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Right to participate freely in society – ruling clarifies criminal history discrimination in employment process

An April 2024 decision of the Labor Appeal Court of South Africa, O’Connor v. LexisNexis, reminds employers that legal protection against unfair discrimination in the workplace extends to job applicants and that employers should carefully consider the reasons for making staffing decisions. The case involved an issue of unfair discrimination under the Employment Equity Act and the refusal to hire a candidate based on his criminal history. The court ruled that the unfair discrimination in this case was based on arbitrary grounds and that the plaintiff’s criminal history was irrelevant to the inherent requirements of the position.

This case highlights the risks associated with the systematic reliance on factors used by employers to select or reject staff. Companies must constantly consider why they are seeking candidate information and whether reliance on this information will comply with legal criteria. There is often weak evidence of the link between a factor considered to have a direct impact on recruitment selection and the true requirements inherent in a vacant position or role. For example, if a candidate for a position of trust has a history of dishonest behavior, this may constitute a disqualification for the position. When considering applications for prescribed officer positions, statutory positions which require incumbents to be fit and competent persons (e.g. solicitors, estate agents, auditors) and positions with high integrity requirements ( financial directors, compliance, personal protection), this may justify the disqualification of candidates whose recent convictions call into question their integrity or who have been dismissed for misconduct at work involving any form of dishonesty. But expunged fraud convictions dating back more than 20 years, for example, should not automatically disqualify a candidate from being employed in a position where there is little other than the normal requirements of trust and loyalty expected of each employee. Likewise, refusing to hire someone as a driver because they were convicted of drunk driving 20 years ago when they were a teenager, but have kept a clean record since then, will hardly survive a legal challenge.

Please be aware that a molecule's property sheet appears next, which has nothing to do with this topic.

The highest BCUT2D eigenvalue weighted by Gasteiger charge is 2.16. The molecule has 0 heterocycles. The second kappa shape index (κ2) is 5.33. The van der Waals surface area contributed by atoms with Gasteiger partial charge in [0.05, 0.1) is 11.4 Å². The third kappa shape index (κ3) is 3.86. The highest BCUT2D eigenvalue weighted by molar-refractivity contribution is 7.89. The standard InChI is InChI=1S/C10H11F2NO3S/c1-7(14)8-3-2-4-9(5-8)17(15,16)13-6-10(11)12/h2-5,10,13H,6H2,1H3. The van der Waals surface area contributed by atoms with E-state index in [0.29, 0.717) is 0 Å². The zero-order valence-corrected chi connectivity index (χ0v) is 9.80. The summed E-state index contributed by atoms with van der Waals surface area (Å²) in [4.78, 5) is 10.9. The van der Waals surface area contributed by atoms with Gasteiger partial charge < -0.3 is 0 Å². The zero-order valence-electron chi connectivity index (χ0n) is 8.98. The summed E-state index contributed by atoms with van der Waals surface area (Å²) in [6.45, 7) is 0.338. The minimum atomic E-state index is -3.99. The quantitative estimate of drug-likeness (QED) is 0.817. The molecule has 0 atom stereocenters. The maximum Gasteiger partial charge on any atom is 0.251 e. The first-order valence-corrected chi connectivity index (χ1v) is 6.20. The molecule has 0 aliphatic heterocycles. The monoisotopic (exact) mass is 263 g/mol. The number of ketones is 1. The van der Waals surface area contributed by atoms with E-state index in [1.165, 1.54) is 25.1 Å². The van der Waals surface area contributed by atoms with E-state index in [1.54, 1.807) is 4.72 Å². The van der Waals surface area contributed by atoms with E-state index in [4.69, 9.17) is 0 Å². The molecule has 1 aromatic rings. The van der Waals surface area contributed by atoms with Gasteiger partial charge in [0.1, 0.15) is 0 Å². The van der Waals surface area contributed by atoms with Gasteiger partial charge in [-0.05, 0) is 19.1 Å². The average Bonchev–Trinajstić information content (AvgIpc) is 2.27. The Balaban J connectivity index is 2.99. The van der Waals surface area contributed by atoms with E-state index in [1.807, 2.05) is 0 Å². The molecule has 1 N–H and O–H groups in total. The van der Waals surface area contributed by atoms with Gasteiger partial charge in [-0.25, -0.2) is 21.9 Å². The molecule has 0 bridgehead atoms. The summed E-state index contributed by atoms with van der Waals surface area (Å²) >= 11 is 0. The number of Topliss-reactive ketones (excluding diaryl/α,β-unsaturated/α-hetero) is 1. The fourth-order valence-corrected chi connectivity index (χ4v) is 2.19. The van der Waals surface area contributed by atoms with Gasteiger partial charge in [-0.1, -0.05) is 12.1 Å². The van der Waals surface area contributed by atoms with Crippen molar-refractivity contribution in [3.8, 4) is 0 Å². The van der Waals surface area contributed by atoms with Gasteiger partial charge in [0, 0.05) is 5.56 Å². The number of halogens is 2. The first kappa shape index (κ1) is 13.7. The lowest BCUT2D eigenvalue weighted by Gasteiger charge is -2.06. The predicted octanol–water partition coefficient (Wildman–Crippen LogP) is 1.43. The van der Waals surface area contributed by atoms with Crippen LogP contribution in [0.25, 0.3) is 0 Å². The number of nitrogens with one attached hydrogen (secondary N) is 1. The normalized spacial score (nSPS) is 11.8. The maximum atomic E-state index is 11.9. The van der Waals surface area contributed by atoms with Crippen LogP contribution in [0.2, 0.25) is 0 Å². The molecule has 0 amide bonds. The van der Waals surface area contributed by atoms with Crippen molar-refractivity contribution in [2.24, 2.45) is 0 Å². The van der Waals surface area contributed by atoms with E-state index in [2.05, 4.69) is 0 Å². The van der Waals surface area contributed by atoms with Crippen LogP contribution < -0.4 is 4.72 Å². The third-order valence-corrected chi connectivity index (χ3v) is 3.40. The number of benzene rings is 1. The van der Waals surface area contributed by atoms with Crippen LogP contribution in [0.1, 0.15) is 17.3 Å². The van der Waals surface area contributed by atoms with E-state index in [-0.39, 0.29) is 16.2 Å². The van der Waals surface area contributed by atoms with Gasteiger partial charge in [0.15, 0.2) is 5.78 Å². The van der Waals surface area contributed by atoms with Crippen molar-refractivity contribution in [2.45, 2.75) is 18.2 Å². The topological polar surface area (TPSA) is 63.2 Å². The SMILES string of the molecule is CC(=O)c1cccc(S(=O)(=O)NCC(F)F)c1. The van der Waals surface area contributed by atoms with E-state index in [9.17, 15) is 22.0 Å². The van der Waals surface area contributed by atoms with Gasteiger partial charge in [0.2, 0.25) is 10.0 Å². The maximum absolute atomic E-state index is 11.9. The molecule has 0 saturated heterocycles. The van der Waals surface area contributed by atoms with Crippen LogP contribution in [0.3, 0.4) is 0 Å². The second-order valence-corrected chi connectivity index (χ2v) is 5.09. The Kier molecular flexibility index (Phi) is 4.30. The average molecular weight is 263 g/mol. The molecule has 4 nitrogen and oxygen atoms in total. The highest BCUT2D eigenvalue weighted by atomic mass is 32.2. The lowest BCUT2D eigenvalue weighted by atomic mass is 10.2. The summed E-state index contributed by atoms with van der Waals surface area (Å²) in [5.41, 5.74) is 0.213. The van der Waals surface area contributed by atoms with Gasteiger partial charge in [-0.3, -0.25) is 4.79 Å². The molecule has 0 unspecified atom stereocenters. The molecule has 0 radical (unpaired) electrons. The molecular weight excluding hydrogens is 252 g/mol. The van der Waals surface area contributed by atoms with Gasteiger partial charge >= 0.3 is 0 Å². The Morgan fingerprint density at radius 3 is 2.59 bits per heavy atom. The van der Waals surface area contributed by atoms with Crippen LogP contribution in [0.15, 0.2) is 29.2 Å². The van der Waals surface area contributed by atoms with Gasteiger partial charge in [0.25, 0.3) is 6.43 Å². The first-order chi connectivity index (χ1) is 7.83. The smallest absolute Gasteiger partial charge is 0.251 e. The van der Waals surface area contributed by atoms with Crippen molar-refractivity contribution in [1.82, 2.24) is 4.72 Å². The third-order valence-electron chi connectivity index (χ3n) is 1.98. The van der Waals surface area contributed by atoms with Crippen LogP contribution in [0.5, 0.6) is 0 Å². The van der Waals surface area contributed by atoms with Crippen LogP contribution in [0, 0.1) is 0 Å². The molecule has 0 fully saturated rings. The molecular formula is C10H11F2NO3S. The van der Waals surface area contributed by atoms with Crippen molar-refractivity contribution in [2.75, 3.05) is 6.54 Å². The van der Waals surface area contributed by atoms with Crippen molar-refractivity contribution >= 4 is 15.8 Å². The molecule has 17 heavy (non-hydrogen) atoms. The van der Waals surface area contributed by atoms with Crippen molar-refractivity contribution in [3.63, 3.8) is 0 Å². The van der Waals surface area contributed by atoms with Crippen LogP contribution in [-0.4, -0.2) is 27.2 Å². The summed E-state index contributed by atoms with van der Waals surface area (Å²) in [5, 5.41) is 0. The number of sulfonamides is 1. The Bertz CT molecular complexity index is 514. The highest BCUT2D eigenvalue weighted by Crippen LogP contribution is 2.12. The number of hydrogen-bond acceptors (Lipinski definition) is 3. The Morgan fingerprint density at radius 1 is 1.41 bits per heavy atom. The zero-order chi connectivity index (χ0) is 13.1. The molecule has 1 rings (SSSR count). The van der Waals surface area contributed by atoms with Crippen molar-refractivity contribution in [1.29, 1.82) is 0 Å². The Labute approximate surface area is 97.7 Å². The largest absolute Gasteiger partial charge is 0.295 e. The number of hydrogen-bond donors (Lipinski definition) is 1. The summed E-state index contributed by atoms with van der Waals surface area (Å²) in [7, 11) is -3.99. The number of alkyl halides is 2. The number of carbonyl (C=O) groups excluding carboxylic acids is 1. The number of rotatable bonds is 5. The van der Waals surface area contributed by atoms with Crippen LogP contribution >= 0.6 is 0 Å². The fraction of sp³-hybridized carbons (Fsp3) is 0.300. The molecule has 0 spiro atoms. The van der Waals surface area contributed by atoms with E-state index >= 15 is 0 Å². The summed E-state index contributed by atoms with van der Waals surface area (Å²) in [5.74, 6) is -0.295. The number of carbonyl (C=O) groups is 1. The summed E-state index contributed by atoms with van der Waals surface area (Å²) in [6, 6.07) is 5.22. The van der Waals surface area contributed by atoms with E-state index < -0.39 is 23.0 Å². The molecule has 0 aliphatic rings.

The judgment draws on a number of previous cases to analyze what constitutes arbitrary grounds in the context of unfair discrimination. Although South African employment equality legislation lists a wide range of protected grounds, it also allows for protection against unfair discrimination on grounds which may not be listed in the legislation but are nevertheless arbitrary. The court confirmed that for such an action to be successful, it must be proven that the discrimination is based on “attributes or characteristics that may infringe upon or harm the fundamental dignity of persons as human beings.” ‘a manner comparable to that of others’. serious as discrimination based on an enumerated ground, such as race, gender and culture.

The applicant’s criminal conviction is an inherent attribute closely linked to how society perceives him or her. The Court concluded that by not allowing people convicted of criminal offenses to reenter society, we are denying them their right to participate freely and with dignity in society. This resulted in the ground being treated as if it were listed, carrying the same weight as discrimination based on race, ethnicity, gender, sexual orientation and other protected grounds.

Written by Johan Botes, Partner and Head of Employment, Baker McKenzie Johannesburg